In the Supreme Court's view, the arbitral tribunal's interpretation of the term "investment" in the Russia-Ukraine BIT does not contradict the object and purpose of the Russia-Ukraine BIT. The title and preamble of the RussiaUkraine BIT aim at promoting and protecting investments. In a similar vein, Article 2 of the Russia-Ukraine BIT aims at protecting investments. The Russian Federation did not, in the Supreme Court's view, successfully rebut the arbitral tribunal's finding that the Russia-Ukraine BIT has a dual purpose. In the court's finding, Article 12 of the Russia-Ukraine BIT confirms, that the protection of investments is a separate and independent purpose from the encouragement of investments since this provision also protects investments that were made between 1 January 1992, before the entry into force of the Russia-Ukraine BIT, and 2000 and could therefore not be considered as having been promoted by the BIT. In addition, the court stated that the relevant point in time to determine whether the investment constitutes an investment in the host state within the meaning of Article 1(1) of the Russia-Ukraine BIT, is the time of the act of infringement as the host state shall not be able to frustrate investments of investors of the home state without consequences.
The Supreme Court further found that a systematic interpretation of the Russia-Ukraine BIT does not lead to a more restrictive interpretation of the term "investment". In the court's view, the arbitral tribunal correctly interpreted Article 12 of the Russia-Ukraine BIT, which governs the temporal scope of the Russia-Ukraine BIT. Similarly, according to the court the definition of investor in Article 1(2) of the Russia-Ukraine BIT as well as Articles 2(1) and 2(2) of the Russia-Ukraine BIT do not support the Russian Federation's narrow interpretation of Article 1(1) of the Russia-Ukraine BIT.
On 16 October 2018, the Supreme Court held a public deliberation as there was disagreement between the three justices of the chamber who formed the initial bench that considered both cases. At the public deliberation, which is very rare in setting-aside proceedings, one of the five Supreme Court's judges submitted her dissenting opinion. Two further Supreme Court judges stated that they had reservations but eventually agreed with the majority position. Therefore, the judgment was ultimately rendered by a majority.
According to the dissenting judge, the arbitral tribunal had wrongly assumed jurisdiction. She stated that the definition of "investment" in Article 1(1) of the Russia-Ukraine BIT does not cover any and all investments as this provision does not contain an unlimited or unqualified definition of investment. Rather, Article 1(1) of the RussiaUkraine BIT requires that an investor of one state invests in the territory of the other state. This, in her view, includes the transaction by which the investment is made. She concluded that the Russia-Ukraine BIT does not follow an asset-based approach, and thus as asset-based definition of definition as many modern BITs, but rather a transaction-based definition.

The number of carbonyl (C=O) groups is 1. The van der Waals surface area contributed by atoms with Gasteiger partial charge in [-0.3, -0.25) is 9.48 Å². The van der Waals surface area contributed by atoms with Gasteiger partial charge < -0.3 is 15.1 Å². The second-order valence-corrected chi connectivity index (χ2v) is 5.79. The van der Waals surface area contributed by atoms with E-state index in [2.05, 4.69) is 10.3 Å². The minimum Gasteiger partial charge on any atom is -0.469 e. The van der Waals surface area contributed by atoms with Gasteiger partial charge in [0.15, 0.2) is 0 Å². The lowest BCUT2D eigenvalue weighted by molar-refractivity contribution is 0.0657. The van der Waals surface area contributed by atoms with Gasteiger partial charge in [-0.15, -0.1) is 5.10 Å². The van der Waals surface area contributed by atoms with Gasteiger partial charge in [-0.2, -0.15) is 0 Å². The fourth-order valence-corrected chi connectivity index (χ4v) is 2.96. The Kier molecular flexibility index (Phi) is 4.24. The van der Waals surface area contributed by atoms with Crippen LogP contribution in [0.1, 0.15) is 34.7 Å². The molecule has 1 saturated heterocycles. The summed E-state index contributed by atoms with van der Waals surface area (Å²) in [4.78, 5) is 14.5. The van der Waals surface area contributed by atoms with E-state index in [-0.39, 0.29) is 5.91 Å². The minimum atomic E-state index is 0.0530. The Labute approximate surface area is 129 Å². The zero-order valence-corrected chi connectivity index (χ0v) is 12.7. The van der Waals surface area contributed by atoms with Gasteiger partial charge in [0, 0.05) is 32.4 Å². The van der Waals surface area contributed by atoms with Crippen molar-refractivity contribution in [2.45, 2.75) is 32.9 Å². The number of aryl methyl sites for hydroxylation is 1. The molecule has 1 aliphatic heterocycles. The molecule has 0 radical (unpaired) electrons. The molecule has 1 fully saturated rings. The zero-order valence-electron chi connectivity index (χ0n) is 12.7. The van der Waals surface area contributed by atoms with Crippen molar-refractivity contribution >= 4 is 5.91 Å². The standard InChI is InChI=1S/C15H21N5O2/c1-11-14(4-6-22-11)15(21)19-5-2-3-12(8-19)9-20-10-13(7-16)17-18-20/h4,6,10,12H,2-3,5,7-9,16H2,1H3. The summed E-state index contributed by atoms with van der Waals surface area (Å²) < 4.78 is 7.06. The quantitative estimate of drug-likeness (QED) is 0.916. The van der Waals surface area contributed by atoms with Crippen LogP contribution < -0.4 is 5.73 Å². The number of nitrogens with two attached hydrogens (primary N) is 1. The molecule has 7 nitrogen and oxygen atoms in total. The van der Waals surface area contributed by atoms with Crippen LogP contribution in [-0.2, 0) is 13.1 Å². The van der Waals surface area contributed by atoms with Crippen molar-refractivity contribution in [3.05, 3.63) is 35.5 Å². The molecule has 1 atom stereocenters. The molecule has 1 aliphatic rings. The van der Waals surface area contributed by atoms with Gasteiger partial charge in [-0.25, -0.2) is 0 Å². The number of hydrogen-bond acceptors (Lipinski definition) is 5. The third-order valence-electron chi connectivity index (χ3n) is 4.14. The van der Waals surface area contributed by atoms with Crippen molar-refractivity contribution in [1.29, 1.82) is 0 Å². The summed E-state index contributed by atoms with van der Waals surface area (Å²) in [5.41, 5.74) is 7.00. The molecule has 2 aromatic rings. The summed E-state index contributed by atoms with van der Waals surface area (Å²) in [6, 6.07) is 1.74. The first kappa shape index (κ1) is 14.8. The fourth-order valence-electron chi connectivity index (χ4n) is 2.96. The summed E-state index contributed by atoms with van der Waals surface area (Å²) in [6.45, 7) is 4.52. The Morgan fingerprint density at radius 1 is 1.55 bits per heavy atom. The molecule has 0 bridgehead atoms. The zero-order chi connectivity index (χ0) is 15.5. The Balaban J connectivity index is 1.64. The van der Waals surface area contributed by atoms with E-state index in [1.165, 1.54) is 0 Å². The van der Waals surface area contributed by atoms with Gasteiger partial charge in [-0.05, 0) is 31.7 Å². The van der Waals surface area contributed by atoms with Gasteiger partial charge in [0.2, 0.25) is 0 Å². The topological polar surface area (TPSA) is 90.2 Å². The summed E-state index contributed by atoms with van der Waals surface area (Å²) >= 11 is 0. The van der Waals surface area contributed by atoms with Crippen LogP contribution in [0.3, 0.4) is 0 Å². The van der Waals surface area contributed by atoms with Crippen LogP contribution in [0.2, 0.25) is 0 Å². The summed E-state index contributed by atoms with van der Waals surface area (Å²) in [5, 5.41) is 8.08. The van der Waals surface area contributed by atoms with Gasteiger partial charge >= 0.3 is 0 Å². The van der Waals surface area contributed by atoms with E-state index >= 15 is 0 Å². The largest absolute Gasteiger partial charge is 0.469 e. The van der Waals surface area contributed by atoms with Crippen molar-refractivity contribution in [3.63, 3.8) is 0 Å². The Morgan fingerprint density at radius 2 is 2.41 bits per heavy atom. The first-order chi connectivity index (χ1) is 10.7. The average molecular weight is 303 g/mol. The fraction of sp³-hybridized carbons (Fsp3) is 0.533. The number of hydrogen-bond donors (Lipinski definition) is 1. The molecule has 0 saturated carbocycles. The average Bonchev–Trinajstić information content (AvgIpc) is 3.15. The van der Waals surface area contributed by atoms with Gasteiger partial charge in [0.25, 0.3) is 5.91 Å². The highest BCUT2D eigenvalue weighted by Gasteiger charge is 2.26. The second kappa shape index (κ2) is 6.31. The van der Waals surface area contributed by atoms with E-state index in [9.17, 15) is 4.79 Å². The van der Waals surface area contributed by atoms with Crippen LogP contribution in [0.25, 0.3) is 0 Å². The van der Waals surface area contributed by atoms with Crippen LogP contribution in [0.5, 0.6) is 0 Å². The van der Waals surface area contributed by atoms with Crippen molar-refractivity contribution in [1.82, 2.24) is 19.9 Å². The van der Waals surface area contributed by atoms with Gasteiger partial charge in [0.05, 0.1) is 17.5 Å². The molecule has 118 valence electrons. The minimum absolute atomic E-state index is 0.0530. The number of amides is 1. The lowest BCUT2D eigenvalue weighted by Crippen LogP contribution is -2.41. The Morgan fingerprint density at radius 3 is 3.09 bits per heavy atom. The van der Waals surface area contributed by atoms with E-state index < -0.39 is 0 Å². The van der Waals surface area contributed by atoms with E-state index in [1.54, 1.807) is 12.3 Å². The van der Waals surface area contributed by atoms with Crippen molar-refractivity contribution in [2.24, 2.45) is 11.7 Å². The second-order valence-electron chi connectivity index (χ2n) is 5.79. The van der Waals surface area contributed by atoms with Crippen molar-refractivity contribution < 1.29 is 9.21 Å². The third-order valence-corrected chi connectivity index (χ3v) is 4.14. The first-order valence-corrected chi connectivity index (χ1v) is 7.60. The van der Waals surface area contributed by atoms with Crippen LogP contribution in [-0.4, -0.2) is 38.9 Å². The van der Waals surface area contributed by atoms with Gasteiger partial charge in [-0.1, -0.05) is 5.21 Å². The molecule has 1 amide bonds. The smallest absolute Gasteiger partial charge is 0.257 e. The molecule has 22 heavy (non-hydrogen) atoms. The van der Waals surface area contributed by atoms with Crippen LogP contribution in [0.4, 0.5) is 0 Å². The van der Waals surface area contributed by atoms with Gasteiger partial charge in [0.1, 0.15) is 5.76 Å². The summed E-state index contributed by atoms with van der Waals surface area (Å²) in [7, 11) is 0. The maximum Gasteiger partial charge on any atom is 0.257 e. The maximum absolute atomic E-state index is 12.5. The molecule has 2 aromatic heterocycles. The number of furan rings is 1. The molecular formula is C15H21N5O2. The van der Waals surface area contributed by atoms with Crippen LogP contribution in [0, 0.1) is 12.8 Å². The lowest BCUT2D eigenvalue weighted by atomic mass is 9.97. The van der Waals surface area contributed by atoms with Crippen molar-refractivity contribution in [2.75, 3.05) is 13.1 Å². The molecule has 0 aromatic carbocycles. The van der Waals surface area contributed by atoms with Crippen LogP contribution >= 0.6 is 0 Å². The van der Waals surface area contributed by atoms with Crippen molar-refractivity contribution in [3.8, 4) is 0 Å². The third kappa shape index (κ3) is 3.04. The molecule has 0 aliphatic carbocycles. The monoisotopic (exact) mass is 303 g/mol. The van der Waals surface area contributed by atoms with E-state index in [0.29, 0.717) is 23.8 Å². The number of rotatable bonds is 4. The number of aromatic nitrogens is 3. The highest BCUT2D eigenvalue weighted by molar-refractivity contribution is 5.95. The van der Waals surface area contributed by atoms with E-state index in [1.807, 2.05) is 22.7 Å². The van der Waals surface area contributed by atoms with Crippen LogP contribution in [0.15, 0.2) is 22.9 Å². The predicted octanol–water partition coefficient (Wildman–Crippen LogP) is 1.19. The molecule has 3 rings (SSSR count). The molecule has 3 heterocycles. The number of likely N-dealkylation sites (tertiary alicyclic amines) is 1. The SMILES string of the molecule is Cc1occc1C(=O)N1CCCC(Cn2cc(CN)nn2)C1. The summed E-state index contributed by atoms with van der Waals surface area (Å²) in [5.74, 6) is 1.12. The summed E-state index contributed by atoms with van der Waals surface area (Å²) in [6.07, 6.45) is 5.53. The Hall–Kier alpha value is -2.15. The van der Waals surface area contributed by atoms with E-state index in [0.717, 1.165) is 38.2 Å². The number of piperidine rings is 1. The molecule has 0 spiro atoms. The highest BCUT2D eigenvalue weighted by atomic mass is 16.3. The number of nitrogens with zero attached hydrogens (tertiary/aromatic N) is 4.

In the dissenting judge's view, the systematic interpretation of the Russia-Ukraine BIT does not lead to a different result. In particular, Article 12 of the Russia-Ukraine BIT confirms the need for a cross-border investment from the outset. This provision does not support the understanding whereby domestic investments that only later become foreign investments are also covered by the Russia-Ukraine BIT. If tin fact only the time of the alleged violation of the BIT was relevant to assess whether the investment qualified for protection, there would be no need for any temporal limitation such as the one provided for in Article 12 of the Russia-Ukraine BIT.
In addition, the dissenting judge stated that the object and purpose of the Russia-Ukraine BIT confirm her understanding of the meaning of investment in Article 1(1) of the Russia-Ukraine BIT, namely that the purpose of the Russia-Ukraine BIT is to promote investments from one state to another state and to protect only such crossborder investments.
The dissenting judge further stated that when entering into the Russia-Ukraine BIT in 1998, the contracting parties did not contemplate that the BIT would apply to investments that were originally made in the home state of the investor and only later were located in the host state due to a shift of borders. She opined that this constitutes a gap in the Russia-Ukraine BIT that the Supreme Court is prohibited from filling. She concluded that the other judges' interpretation of investment was an impermissible supplementation of the treaty ("unzulssige Vertragsergnzung"). As Schellenbery Wittmer represented the Russian Federation in the set-aside proceedings, we refrain from commenting further on the decisions.
Decision 4A_396/2017 and Decision 4A_398/2017, (dated 16 October 2018, and published on 16 November 2018).